Many of you will be familiar with the fact that past returns from notable stock indices, such as those in the US, are a biased indicator of the likely future returns to investing in equities. The problem is that due to war, government interference, and financial collapse, some stock markets disappeared altogether, wiping out investors. In some countries this has even happened multiple times. Historical stock indices that went to zero tend not to be remembered, and so are under-sampled. The result is ‘survivorship bias‘, a problem that shows up in many other research questions as well. When these defunct investments are put back in the sample, average returns are quite a bit lower than when you look at just, for example, the NY stock exchange.
A lesser known result is that a broader and representative sample of stock histories shows that investing over long time horizons doesn’t reduce the variability of your return. Contrary to convention wisdom, even young savers need to diversity across different assets types and countries in order to get that effect and be confident of retiring in comfort:
“One of the most enduring question in ﬁnance is the persistence of investment risk across time horizon. This issue of time diversiﬁcation is crucial to long-term asset allocation decisions.
There is a widespread view that the longer the horizon, the more investors beneﬁt from investing in equities. Young investors, for instance, are typically advised to allocate more to equities than those whose retirement is imminent, on the grounds that equities are less risky over long horizons. A common rule of thumb is that the percentage of stock allocation should equal 100 minus an investor’s age.
Some researchers claim to have found empirical evidence that equities are less risky over long horizons because of mean reversion. Mean reversion implies that the variance of stock retums does not grow linearly with time, contrary to a random walk. As a result, several authors have claimed that greater equity allocations are justiﬁed on the grormds that shortfall risk lessens as the horizon is extended.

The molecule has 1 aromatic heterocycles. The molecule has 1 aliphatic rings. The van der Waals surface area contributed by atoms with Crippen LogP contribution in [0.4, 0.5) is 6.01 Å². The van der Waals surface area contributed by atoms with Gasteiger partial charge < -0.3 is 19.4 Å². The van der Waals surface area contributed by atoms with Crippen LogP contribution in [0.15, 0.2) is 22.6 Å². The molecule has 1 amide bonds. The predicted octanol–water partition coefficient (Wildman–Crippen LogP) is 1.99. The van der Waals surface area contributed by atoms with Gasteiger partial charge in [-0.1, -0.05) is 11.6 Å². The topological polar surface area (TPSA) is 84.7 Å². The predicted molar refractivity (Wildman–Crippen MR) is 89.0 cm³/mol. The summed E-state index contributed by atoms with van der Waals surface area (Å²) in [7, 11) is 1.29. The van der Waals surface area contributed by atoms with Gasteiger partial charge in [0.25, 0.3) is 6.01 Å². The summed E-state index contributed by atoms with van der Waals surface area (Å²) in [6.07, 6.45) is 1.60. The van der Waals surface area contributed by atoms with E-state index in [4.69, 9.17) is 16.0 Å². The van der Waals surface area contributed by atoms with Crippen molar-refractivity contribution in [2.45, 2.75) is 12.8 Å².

This conclusion seems hardly justiﬁed. Previous ﬁndings of mean reversion have considered seventy years or so of U.S. data. For long-horizon retums, say ten years, this implies only seven truly independent observations, which seems insufﬁcient to support robust conclusions about the risk of ten-year equity investments. The problem is that, with a ﬁxed sample size, the number of eﬁective observations diminishes as the investment horizon lengthens. Another problem is that markets with long histories may not represent investment risk for reasons of survivorship bias.
One solution is to expand the sample by adding cross-sectional data. We describe the distribution of long-term returns for a sample of thirty countries for which we have long series of equity prices. The empirical evidence expands on the work of Jorion and Goetzmann (1999) and substantially extends results described by Dimson, Marsh, and Staunton (2002), who analyze a century of stock market returns in ﬁﬁeen countries.
The results are not reassuring. We ﬁnd no evidence of long-term mean reversion in the expanded data sample. Downside risk declines very little as the horizon lengthens. In addition, U.S. equities appear systematically less risky than equities of other markets.
Mean reversion is analyzed ﬁrst in terms of variance ratio tests. There is no evidence of mean reversion from variance ratio tests across this sample, taking into account statistical properties of these tests. Furthermore, markets that suﬁered interruption displayed mean aversion, or the opposite of mean reversion. Therefore, statistical properties such as high average retums and mean reversion may be an artifact of survival. Probabilities of losses on equities are reduced very slowly, if at all, with the horizon. In fact, shortfall measures such as value at risk (VAR) sharply increase with the horizon.
There is, however, some positive news. Diversiﬁcation across assets pays. Over this century, a global stock market index would have displayed less downside risk than any single market. The conclusion is that across-country diversiﬁcation is more effective than time diversiﬁcation.” (HT Ben Hoskin)
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